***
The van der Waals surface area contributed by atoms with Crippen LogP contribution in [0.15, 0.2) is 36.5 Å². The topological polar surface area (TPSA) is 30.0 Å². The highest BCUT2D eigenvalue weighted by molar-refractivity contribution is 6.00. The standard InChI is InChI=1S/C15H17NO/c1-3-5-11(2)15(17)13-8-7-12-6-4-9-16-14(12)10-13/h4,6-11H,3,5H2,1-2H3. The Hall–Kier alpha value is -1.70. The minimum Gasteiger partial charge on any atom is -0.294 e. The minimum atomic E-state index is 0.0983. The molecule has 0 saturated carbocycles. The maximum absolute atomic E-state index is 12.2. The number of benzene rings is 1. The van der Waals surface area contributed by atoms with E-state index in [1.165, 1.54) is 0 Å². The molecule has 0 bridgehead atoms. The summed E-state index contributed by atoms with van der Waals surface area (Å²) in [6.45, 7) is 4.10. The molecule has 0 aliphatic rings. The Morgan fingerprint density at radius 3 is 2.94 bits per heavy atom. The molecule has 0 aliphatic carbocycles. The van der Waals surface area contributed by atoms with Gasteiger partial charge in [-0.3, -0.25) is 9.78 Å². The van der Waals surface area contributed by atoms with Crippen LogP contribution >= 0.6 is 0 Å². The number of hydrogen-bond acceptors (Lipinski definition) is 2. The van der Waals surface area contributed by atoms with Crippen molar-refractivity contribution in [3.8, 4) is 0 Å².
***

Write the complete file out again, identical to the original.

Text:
The van der Waals surface area contributed by atoms with Crippen LogP contribution in [0.15, 0.2) is 36.5 Å². The topological polar surface area (TPSA) is 30.0 Å². The highest BCUT2D eigenvalue weighted by molar-refractivity contribution is 6.00. The standard InChI is InChI=1S/C15H17NO/c1-3-5-11(2)15(17)13-8-7-12-6-4-9-16-14(12)10-13/h4,6-11H,3,5H2,1-2H3. The Hall–Kier alpha value is -1.70. The minimum Gasteiger partial charge on any atom is -0.294 e. The minimum atomic E-state index is 0.0983. The molecule has 0 saturated carbocycles. The maximum absolute atomic E-state index is 12.2. The number of benzene rings is 1. The van der Waals surface area contributed by atoms with E-state index in [1.165, 1.54) is 0 Å². The molecule has 0 bridgehead atoms. The summed E-state index contributed by atoms with van der Waals surface area (Å²) in [6.45, 7) is 4.10. The molecule has 0 aliphatic rings. The Morgan fingerprint density at radius 3 is 2.94 bits per heavy atom. The molecule has 0 aliphatic carbocycles. The van der Waals surface area contributed by atoms with Gasteiger partial charge in [-0.3, -0.25) is 9.78 Å². The van der Waals surface area contributed by atoms with Crippen LogP contribution >= 0.6 is 0 Å². The number of hydrogen-bond acceptors (Lipinski definition) is 2. The van der Waals surface area contributed by atoms with Crippen molar-refractivity contribution in [3.8, 4) is 0 Å².